Even a Star will struggle if the expectations are murky and the responsibilities and relationships not well defined. This attitude of sink or swim many times results in a new highly talented employee becoming disillusioned or disconnected, or even worse, one who leaves after a short time. In this candidate short market, the effort cannot end with finding the right candidate and negotiating an acceptable compensation package. You already have a significant investment in this employee, and to ensure a positive ROI, you need to do everything possible to ensure their success and well-being.


As the Hiring Manager, the first 90 days should be focused on getting the employee up to speed as quickly as possible and integrating them into your team and company culture. This involves strong coaching, observation and evaluation. Here are some things you can do to help ensure success:

  • Develop a vision with the employee of what success will look like (job accomplishments, relationship with co-workers, subordinates and management, professional development, etc.)
  • Clarify the expectations of the position. Make sure they are realistic for a new employee and the employee understands them.
  • Discuss how performance will be measured, and set the metrics.
  • Set up a 90 day plan which involves weekly meetings to review progress, discuss concerns (on both sides), and offer feedback/suggestions.
  • Don’t micro-manage. Allow the employee to show good judgment, make decisions and develop credibility with co-workers.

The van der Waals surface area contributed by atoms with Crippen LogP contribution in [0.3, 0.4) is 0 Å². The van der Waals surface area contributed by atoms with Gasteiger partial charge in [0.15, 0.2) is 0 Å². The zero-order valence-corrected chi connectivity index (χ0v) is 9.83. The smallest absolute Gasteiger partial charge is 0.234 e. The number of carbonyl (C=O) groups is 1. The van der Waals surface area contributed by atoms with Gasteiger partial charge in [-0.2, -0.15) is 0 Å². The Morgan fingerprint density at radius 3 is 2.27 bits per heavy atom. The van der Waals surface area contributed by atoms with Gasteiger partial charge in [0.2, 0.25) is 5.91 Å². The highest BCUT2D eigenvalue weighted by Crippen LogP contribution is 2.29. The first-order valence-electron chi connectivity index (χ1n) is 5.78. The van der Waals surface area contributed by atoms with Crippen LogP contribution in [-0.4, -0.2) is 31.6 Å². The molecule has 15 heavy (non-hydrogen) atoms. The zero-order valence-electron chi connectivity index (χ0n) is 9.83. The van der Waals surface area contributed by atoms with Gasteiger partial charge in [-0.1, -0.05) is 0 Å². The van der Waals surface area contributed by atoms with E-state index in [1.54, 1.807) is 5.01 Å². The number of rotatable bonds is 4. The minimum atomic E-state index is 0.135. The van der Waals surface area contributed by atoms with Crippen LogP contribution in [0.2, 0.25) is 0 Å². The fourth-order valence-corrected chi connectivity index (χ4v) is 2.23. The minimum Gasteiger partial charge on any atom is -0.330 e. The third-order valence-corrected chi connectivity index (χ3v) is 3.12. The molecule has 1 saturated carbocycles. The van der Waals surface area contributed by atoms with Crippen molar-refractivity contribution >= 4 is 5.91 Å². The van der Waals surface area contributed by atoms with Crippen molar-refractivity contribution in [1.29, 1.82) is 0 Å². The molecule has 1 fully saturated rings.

• Be approachable, don’t be obscure or aloof, or “too busy” to listen.
  • If you perceive the employee is having trouble fitting into the company culture, discuss it with them. Listen and try to understand their comfort zone, and make suggestions as to how they can adapt or assimilate.
  • Observe the employee’s personality style. If they are having trouble interacting with co-workers, offer different approaches and suggestions. If the problems continue, as a last resort bring in a behavioral/personality assessment consultant.

The time invested with a new employee in the first 90 days will pay back many times over in the employee’s success, attitude, and longevity. It makes all the difference when a new employee feels the company cares about them, wants them to be successful, and is committed to assisting in their development.

Rick Corey is President of Optics Professionals. OpticsProfessionals assists employers in staffing key talent, while helping individuals with career transition and growth opportunities. Email him at rcorey[at]


Training Dollars
New Grants from Finger Lakes WIRED


Finger Lakes Wired announced that it is allocating $350,000 to make more scholarships available to businesses in the nine-county Finger Lakes region.


Businesses in the following industries may apply for up to $10,000 in funding: Advanced Manufacturing, Alternative Energy, Bio/Life Sciences, Business Services, Engineering, Food & Agriculture, Health Care (including not-for-profit Health Care organizations), Information Technology, and Optics/Imaging.

Training Dollars


Issued on March 7, 2007 by the New York State Department of Labor, #25-M is DOL money intended to help you train your incumbent (existing) workforce. A limit of $50,000 per year and a total lifetime limit of $100,000 per company ($2,000 per course, per employee) makes this a great opportunity for New York State companies looking to upgrade the skills of their existing workforce.


Learn more about the opportunity here.


VC Corner

David vs. Goliath


One large company in Rochester did a fine job of extinguishing the entrepreneurial culture of its employees for years. No one disputes it has squandered its competitive advantages. It now employs less than one third of its peak workforce and continues to struggle to find its direction.